Tajae Sharpe got the memo.
When the Tennessee Titans signed Adam Humphries as a free agent from Tampa Bay and then spent a second-round pick on Ole Miss receiver A.J. Brown, it meant that the competition in the wide receiver room was about to ramp up this off-season. It also meant that the holdovers from 2018 needed to step up their play in order to still have a prominent role in the offense.
Sharpe, who caught 28 passes last year for 316 yards and two touchdowns, knows full well that he has to compete in camp and preseason to fend off the challengers who are now penciled in ahead of him on the Titans depth chart.
“It’s what this team needs. Everything that wants to be great needs to have competition at every single position. That’s what this thing is about every year, there are going to be guys coming in at your position,” Sharpe said after Tuesday’s open OTA practice. “They’re going to work hard to come in and try to play, and you’ve got to work hard to stay on the field. It’s all part of this business. You’ve just got to focus in on things you can get better at and continue to do the things you are good at and let everything play out for itself.”
Coach Mike Vrabel said that the receivers have to show enough production now and in preseason to carve out a role for themselves when the regular season arrives in September.
“There’s a lot of examples I use about pro football, but that’s what it is. They’re going to bring guys in, we’re going to bring guys in at every position. It’s your job to understand that, and to withstand that, and carve out a role for yourself through practice, and eventually preseason games, and then once we determine a roster,” Vrabel said. Whether that’s Tajaé or Taywan (Taylor), I mean, you know how I feel about those guys. They come here to work every day, they work hard, and the quarterback – they’re dependable.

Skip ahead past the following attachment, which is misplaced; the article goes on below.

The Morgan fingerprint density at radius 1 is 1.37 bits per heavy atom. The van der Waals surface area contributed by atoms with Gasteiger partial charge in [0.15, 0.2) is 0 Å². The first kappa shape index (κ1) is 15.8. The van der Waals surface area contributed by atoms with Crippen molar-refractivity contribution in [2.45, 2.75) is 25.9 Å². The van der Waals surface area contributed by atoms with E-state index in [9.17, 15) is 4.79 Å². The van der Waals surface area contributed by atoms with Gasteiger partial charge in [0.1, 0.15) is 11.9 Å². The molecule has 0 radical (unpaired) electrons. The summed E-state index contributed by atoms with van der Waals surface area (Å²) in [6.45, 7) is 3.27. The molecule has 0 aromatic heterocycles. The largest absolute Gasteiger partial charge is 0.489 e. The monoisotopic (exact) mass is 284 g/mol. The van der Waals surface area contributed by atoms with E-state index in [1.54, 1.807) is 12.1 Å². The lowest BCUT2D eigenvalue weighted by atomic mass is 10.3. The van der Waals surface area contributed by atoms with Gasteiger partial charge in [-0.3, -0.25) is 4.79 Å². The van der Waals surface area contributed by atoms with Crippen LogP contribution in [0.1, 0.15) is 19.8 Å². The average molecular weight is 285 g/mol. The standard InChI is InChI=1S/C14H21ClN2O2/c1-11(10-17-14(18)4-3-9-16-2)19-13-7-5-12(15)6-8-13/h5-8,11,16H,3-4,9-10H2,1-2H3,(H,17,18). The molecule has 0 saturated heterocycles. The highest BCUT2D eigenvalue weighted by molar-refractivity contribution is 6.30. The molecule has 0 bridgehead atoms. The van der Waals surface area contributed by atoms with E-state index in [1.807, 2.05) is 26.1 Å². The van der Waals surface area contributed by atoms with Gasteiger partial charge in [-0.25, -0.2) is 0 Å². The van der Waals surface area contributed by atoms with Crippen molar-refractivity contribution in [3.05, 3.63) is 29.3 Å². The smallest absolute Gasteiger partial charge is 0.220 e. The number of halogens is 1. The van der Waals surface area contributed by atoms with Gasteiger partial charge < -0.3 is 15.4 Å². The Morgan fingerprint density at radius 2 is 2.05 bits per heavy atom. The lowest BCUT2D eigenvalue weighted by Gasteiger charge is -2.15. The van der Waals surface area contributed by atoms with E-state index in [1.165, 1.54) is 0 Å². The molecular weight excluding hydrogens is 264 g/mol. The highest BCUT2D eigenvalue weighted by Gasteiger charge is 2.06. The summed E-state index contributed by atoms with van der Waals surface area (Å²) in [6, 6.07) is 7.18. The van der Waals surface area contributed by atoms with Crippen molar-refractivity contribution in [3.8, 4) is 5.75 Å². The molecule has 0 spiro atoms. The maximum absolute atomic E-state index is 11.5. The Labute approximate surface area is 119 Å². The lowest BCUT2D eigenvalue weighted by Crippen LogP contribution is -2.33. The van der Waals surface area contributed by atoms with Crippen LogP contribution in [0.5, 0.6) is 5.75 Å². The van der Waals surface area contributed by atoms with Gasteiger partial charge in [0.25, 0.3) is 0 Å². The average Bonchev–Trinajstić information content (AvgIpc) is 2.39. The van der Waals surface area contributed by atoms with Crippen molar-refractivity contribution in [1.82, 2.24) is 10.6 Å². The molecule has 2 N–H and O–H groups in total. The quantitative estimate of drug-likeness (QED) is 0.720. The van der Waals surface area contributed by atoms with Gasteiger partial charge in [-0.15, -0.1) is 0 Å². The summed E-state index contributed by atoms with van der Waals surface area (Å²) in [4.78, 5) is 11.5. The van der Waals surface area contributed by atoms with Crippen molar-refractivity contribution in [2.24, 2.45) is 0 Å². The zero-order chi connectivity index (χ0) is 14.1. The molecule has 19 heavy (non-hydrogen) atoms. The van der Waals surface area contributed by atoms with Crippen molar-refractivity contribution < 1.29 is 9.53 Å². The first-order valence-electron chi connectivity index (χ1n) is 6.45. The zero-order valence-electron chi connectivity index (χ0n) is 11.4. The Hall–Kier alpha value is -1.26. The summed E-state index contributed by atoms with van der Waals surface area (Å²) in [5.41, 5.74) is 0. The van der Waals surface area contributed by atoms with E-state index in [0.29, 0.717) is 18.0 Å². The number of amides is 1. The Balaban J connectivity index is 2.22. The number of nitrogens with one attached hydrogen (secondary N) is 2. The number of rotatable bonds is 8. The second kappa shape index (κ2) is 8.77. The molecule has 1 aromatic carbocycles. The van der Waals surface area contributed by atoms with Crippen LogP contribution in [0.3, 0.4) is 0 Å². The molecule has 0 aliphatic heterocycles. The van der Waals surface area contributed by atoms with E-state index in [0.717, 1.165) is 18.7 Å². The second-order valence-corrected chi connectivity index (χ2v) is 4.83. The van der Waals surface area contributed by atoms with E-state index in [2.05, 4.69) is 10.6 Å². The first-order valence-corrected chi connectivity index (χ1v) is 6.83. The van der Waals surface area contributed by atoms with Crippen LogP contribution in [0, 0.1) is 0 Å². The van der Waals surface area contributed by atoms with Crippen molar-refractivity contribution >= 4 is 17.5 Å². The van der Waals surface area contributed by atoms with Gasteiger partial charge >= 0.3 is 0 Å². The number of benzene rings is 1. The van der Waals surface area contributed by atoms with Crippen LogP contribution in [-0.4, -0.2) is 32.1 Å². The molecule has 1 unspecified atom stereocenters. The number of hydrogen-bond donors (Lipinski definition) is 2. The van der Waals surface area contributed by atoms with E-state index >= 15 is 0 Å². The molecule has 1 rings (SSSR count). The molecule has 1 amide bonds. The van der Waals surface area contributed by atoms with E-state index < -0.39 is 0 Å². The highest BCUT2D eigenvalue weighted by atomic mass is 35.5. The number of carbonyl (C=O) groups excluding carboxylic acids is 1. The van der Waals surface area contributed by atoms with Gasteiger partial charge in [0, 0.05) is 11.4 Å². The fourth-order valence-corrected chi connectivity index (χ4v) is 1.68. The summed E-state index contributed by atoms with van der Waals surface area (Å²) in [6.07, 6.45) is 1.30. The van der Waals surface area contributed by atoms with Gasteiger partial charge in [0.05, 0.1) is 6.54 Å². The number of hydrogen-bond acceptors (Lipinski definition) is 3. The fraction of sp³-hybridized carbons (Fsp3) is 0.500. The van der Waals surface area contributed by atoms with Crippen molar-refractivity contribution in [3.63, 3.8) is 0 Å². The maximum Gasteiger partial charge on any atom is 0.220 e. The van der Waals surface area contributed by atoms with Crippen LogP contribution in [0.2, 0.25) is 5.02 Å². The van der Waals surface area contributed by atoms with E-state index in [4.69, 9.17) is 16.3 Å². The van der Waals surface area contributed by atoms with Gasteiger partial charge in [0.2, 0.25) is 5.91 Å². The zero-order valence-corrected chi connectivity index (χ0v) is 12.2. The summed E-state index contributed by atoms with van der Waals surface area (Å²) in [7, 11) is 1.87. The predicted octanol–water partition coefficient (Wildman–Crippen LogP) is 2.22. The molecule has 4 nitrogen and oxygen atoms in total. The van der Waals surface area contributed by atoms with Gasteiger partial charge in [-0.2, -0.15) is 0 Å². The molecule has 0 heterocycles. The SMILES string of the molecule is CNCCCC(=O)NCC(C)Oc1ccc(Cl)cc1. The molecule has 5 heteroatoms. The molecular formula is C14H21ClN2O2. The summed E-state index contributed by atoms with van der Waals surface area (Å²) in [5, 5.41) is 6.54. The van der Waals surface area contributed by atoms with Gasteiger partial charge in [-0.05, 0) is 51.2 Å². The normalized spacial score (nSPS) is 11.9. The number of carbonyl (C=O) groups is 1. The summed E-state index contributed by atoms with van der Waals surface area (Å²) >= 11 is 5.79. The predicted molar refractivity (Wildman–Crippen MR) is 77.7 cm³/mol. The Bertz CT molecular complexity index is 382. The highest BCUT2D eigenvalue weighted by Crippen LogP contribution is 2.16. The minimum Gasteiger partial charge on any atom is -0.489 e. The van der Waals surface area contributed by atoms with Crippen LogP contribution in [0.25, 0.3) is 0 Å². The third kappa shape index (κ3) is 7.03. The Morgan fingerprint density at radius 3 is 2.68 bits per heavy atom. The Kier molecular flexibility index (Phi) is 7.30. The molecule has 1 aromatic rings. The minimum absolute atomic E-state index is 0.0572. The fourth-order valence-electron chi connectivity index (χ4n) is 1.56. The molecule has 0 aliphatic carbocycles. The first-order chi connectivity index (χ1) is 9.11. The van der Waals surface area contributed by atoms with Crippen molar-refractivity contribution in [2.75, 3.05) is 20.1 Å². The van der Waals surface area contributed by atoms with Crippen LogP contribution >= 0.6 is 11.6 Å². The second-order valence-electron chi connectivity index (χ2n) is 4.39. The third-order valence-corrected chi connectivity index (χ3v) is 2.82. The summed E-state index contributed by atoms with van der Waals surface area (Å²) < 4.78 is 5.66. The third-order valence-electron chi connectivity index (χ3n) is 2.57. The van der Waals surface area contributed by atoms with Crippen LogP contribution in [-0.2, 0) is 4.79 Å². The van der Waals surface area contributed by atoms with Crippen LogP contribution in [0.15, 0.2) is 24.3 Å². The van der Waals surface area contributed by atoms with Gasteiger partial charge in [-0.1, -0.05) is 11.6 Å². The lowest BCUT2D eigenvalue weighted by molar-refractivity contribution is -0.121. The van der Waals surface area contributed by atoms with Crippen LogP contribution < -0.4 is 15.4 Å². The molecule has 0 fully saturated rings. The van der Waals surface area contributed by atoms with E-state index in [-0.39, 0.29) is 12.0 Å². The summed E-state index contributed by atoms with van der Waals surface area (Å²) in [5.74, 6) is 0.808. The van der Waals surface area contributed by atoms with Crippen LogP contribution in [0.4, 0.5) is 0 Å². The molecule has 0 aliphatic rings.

“Taywan helped us at times, and Tajaé helped us a lot of times last year. That’s just the nature of the NFL, is that you’re going to have to stand up to competition and find a role for yourself, and carve one out through the course of time.”
Judging from Tuesday’s work, Sharpe might find himself as a red zone target. During two different red zone periods, Sharpe caught four TD passes from quarterback Marcus Mariota, including three in a row in team drills. The fourth catch came in seven-on-seven.
Sharpe, now in his fourth year, credits much of that to his familiarity with Mariota and Mariota’s trust in him.
“In the quarterback-to-receiver connection, you’ve got to have that trust. A lot of the times, routes are based off timing, so he doesn’t trust you to be where you are, if he can’t count on you, he’s not going to throw you the ball,” Sharpe said. “You’ve got to do everything you can to be as detailed as possible, so that every quarterback in the room has full confidence in you when they throw the ball your way.”
With the new arrivals, Sharpe said the competition does create a sense of urgency that is maybe greater now than three years ago when he was one of the Titans’ go-to receivers as a rookie.
“There is definitely a sense of urgency. They have a sense of urgency with them to want to get on the field, an as older guy you’ve got to work hard to stay on the field. So you’ve got to work on the details,” he said.
Sharpe might even see something else new for him this season – the possibility of being on a special teams unit to enhance his value when the 46-man game day rosters are chosen.
“Anybody that can play special teams gives themselves more value. If (the coaches) can use you on the special teams unit, then when we get down to Saturday or Sunday, and we determine who’s going to be on the final gameday roster, special teams is a large part of it,” Vrabel said. “I think that we could probably always carve out a role or some kind of niche for a guy that maybe hasn’t done it. But again, we have to identify what a player’s strengths are and find a spot for him from what he does best.”